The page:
While the COVID-19 pandemic necessitated an abrupt shift to a remote setting, the UC Irvine (UCI) family quickly banded together to make this move possible. Because UCI’s commitment to changing the face of higher education is a central part of its culture, many of the tools and resources to make a successful transition were already in place. Through the rapid responses of various units, the campus was able to transform this existing framework to create a sense of guidance and stability in an uncertain time.
OIT and OVPTL Resources
For instance, there have been tremendous efforts by the Office of Information Technology (OIT) and the units of the Office of the Vice Provost for Teaching and Learning (OVPTL). This includes the rapid development of the UCI Learn Anywhere site to provide resources and helpful information for students and the UCI Teach Anywhere site to help faculty convert their courses online and leverage available technology. OIT also rolled out the UCI TechPrep site to assist students, faculty and staff with the technological impacts of a remote school and work environment.
DTEI Support for Faculty and TAs
While the first priority is always students, one of the best ways to support UCI’s student body is by supporting the faculty and TAs that teach them the critical knowledge and skills they need for future success. Megan Linos and her Digital Learning Team at the Division of Teaching Excellence and Innovation (DTEI) have played a critical role in helping faculty transition to remote instruction.
For instance, the team established virtual office hours where faculty can receive support in real-time. During Spring Break, 10-15 faculty attended office hours daily. Currently, the team is assisting approximately 12 faculty per week by appointment. The Digital Learning team is also hosting a series of Remote Teaching Webinars to help faculty adopt digital active learning strategies and emerging technologies to enhance students’ virtual learning experience and support their learning needs. The team offers two webinars a week with 30 to 40 faculty participants in each session.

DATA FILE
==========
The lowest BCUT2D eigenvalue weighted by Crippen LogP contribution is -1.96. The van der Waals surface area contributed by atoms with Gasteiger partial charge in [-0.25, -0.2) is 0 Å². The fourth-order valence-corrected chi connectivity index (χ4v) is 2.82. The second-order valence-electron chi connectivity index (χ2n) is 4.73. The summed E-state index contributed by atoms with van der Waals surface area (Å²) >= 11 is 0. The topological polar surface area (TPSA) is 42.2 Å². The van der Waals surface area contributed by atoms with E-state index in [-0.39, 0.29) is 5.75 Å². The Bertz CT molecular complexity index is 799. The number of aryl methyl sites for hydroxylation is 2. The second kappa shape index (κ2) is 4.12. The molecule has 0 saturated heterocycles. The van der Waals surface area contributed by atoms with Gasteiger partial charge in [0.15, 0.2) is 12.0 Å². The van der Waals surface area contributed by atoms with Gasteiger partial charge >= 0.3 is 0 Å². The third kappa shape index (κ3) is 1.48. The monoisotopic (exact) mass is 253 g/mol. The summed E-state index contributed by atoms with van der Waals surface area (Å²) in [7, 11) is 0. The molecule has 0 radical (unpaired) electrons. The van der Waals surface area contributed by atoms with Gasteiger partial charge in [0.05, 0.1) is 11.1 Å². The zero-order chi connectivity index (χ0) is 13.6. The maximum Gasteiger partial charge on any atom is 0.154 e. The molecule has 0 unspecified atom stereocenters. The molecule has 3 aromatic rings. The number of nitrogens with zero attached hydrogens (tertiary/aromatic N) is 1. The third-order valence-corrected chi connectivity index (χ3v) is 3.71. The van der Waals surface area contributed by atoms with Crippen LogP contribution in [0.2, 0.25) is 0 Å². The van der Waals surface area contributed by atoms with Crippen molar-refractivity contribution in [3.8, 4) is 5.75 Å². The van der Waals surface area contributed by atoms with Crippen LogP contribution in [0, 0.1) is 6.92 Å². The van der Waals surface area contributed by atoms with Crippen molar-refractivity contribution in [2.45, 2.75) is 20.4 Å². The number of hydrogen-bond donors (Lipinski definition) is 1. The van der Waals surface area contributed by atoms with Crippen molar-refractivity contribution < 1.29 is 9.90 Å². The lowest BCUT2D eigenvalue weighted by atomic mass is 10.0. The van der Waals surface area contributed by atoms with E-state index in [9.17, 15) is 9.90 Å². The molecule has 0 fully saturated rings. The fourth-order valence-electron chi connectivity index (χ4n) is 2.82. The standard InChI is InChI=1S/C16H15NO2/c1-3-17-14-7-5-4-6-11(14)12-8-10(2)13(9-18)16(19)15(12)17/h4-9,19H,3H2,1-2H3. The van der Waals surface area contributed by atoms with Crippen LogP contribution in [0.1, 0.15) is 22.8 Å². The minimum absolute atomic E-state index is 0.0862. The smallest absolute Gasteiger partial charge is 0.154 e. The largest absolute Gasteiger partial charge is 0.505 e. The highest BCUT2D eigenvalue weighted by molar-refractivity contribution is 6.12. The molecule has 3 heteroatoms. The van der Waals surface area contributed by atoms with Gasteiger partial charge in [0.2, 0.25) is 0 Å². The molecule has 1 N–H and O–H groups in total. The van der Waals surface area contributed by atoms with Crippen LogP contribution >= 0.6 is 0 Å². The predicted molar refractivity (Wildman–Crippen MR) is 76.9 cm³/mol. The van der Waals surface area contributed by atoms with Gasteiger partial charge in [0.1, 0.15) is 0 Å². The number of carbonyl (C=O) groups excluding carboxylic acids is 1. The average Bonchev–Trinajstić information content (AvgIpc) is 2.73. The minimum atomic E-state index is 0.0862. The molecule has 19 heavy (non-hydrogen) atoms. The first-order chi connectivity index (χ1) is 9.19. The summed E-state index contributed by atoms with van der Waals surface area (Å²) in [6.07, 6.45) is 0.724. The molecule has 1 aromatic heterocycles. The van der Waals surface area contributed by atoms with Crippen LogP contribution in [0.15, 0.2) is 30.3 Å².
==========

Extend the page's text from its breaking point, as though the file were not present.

Additionally, in collaboration with Professor Di Xu from the School of Education, Megan and her team have created the Digital Learning Institute (DLI) to assist faculty with the challenges of online teaching and course development. To highlight the incredible interest in online learning, the first cohort of 20 faculty filled up almost immediately, with a current waitlist of nearly 100 instructors. To be added to this waitlist for DLI sessions running this summer, please visit the DLI website.
This work has not been accomplished in isolation. Megan and her team have benefited from their partnerships with the entire DTEI team and OIT. For example, through these partnerships, the units have been able to provide enhanced technical support for faculty using the Canvas Learning Management System and were able to make the Anteater Learning Pavilion (ALP) available to 50 faculty and TAs who needed the space and technology to teach their courses. Collaboration between Megan’s team and Danny Mann, Director of Graduate Student & Postdoc Instructional Development, has resulted in the Summer Remote Teaching Institute where graduate students can learn new pedagogical strategies and prepare for the demands of remote teaching. Finally, the entire DTEI team has developed a collection of online resources for faculty to reference.
As soon as it became clear that the campus would require remote teaching, DTEI began to mobilize faculty for peer to peer support. According to Andrea Aebersold, DTEI’s Director of Faculty Instructional Development,
We recognized that the shift to remote teaching was going to be a major challenge for faculty, so we wanted to provide as much assistance as possible. This included not only an array of DTEI-run programs, but also highlighting the tremendous amount of expertise that exists among faculty across campus.
In response, Andrea brought together a team of faculty fellows and volunteers to partner with DTEI and offer virtual office hours so faculty could ask questions and see examples of remote teaching options. They also hosted faculty discussion groups that focused on themes such student engagement and inclusive teaching as well as reading groups about remote teaching strategies.
In addition to the work from DTEI, each School has brought faculty together to support each other in the transition to remote teaching. Here we highlight three of those approaches.
School of Social Ecology Forms Remote Instruction Resource Team
In the School of Social Ecology, Dean Nancy Guerra assembled a group of faculty, administrators, and TAs to comprise The Remote Instruction Resource Team (RIRT). Led by Val Jenness, Professor of Criminology, Law and Society, the RIRT’s mission is to help the School of Social Ecology respond to the many challenges presented by the quick move to remote teaching.
In addition to developing an easy-to-use resource guide, the RIRT offers individualized support to faculty and other instructors as they provide remote instruction and take a leadership role in anticipating future challenges related to remote teaching. They also surveyed undergraduate students to understand how they were adjusting to remote learning and to gain insight into what faculty could do to better serve their students. Based on the student feedback, the RIRT issued a report that summarizes student responses and offers best practices (from the point of view of students) for remote instruction and learning.